The Reporters Committee for Freedom of the Press today urged the federal appeals court in Washington, D.C., to clarify the standard for when government agencies must more quickly process Freedom of Information Act requests.
The Reporters Committee, joined by the National Security Archive, the American Civil Liberties Union, the American Society of Newspaper Editors, and the Society of Professional Journalists, filed a friend-of-the-court brief in the U.S. Court of Appeals for the District of Columbia Circuit in the case of Electronic Privacy Information Center v. Department of Justice.
The case arose after an August 22, 2003, Washington Post story by Dan Eggen, which reported that Guy A. Lewis, director of the Executive Office of United States Attorneys in the Department of Justice, sent a letter to all federal prosecutors urging them to lobby against legislation pending in Congress that would limit the use of “sneak and peek” warrants under the USA PATRIOT Act. The article questioned whether the letter was a violation of the Anti-Lobbying Act.
On September 10, the Electronic Privacy Information Center (“EPIC”), a Washington, D.C.-based public interest group, filed a Freedom of Information Act request for the letter and other related records with the Department of Justice. EPIC requested that the department expedite processing of the request because it involved an “urgency to inform the public concerning actual or alleged Federal Government activity,” and because it involved “a matter of widespread and exceptional media interest in which there exist possible questions about the government’s integrity which affect public confidence.” In support of its request, EPIC submitted 31 news articles from 14 states and Washington, D.C.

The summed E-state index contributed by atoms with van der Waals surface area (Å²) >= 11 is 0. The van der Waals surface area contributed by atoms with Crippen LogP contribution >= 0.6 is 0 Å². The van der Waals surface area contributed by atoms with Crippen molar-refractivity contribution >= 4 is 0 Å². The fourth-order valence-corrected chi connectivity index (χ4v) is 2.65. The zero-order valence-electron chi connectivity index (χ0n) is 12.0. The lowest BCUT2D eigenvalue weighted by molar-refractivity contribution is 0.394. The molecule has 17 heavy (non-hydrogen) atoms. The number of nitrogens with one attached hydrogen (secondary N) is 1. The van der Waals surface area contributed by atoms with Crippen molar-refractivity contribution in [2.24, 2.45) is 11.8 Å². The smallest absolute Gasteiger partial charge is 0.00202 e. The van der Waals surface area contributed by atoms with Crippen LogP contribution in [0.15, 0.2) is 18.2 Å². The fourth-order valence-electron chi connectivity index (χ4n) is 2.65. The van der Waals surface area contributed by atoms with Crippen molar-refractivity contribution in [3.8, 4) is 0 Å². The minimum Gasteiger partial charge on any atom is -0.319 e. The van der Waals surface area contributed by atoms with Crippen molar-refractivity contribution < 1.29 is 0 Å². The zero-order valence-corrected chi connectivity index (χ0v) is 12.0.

The department denied EPIC’s request to expedite processing. Without first appealing the denial to the department, EPIC filed suit in U.S. District Court in Washington, D.C.
On Dec. 22, 2003, Judge James Robertson ruled that while EPIC was not required to administratively appeal the denial of expedited processing, it had failed to demonstrate an “urgency to inform” under the government-wide standard for expedited processing or “widespread and exceptional media interest” under the Department of Justice’s standard. Judge Robertson’s ruling focused entirely on the number of articles cited in EPIC’s request.
EPIC appealed the denial of expedited processing, and the Department of Justice cross-appealed on the issue of administrative appeal.
“While media interest may be an indicator of an ‘urgency to inform,’ it is not a prerequisite,” the Reporters Committee argued in the brief. “Such an urgency exists when normal processing would produce government records too late for the public to act on them or would result in the continuance of an ongoing wrong whether or not the media exhibited an interest before the release of information.”
“It is also insufficient to look narrowly at the number of news articles published in order to determine ‘widespread and exceptional media interest,’ because a small number of articles may be merely an indication of a lack of information to report and not of a lack of interest.”
The Reporters Committee also urged the court to affirm the judgement of the lower court that administrative appeal is not required because it would cause further delay of the release of records.
The brief is available at www.rcfp.org/news/documents/20040727-epicvdoj.pdf